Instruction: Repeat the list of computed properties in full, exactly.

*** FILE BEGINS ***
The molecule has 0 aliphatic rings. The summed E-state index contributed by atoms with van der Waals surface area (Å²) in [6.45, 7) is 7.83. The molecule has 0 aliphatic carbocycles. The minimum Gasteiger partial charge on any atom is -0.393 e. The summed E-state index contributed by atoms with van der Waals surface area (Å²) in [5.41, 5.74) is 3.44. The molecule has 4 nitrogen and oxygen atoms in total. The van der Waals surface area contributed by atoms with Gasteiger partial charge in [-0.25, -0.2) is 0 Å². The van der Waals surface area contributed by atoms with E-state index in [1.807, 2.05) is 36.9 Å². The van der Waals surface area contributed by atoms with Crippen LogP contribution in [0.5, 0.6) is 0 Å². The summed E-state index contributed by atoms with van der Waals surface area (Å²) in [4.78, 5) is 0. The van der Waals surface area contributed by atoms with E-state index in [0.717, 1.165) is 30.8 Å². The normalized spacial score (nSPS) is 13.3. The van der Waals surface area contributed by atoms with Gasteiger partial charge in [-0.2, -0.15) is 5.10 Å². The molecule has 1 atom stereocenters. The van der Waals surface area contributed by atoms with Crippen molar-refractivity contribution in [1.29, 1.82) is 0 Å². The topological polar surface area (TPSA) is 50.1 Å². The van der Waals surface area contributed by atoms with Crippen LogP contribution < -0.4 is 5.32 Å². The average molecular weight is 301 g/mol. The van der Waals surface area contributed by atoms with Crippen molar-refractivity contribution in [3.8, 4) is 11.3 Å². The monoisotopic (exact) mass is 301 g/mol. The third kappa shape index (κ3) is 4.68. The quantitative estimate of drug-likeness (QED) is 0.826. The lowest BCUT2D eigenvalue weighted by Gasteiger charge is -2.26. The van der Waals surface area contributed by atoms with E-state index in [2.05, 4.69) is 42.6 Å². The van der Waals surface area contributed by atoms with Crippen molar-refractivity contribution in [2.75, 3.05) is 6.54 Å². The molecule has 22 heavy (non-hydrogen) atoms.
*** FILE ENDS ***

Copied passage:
The molecule has 0 aliphatic rings. The summed E-state index contributed by atoms with van der Waals surface area (Å²) in [6.45, 7) is 7.83. The molecule has 0 aliphatic carbocycles. The minimum Gasteiger partial charge on any atom is -0.393 e. The summed E-state index contributed by atoms with van der Waals surface area (Å²) in [5.41, 5.74) is 3.44. The molecule has 4 nitrogen and oxygen atoms in total. The van der Waals surface area contributed by atoms with Gasteiger partial charge in [-0.25, -0.2) is 0 Å². The van der Waals surface area contributed by atoms with E-state index in [1.807, 2.05) is 36.9 Å². The van der Waals surface area contributed by atoms with Crippen LogP contribution in [0.5, 0.6) is 0 Å². The summed E-state index contributed by atoms with van der Waals surface area (Å²) in [4.78, 5) is 0. The van der Waals surface area contributed by atoms with E-state index in [0.717, 1.165) is 30.8 Å². The normalized spacial score (nSPS) is 13.3. The van der Waals surface area contributed by atoms with Gasteiger partial charge in [-0.2, -0.15) is 5.10 Å². The molecule has 1 atom stereocenters. The van der Waals surface area contributed by atoms with Crippen molar-refractivity contribution in [1.29, 1.82) is 0 Å². The topological polar surface area (TPSA) is 50.1 Å². The van der Waals surface area contributed by atoms with Crippen LogP contribution < -0.4 is 5.32 Å². The average molecular weight is 301 g/mol. The van der Waals surface area contributed by atoms with Crippen molar-refractivity contribution in [3.8, 4) is 11.3 Å². The monoisotopic (exact) mass is 301 g/mol. The third kappa shape index (κ3) is 4.68. The quantitative estimate of drug-likeness (QED) is 0.826. The lowest BCUT2D eigenvalue weighted by Gasteiger charge is -2.26. The van der Waals surface area contributed by atoms with E-state index in [2.05, 4.69) is 42.6 Å². The van der Waals surface area contributed by atoms with Crippen molar-refractivity contribution in [2.75, 3.05) is 6.54 Å². The molecule has 22 heavy (non-hydrogen) atoms.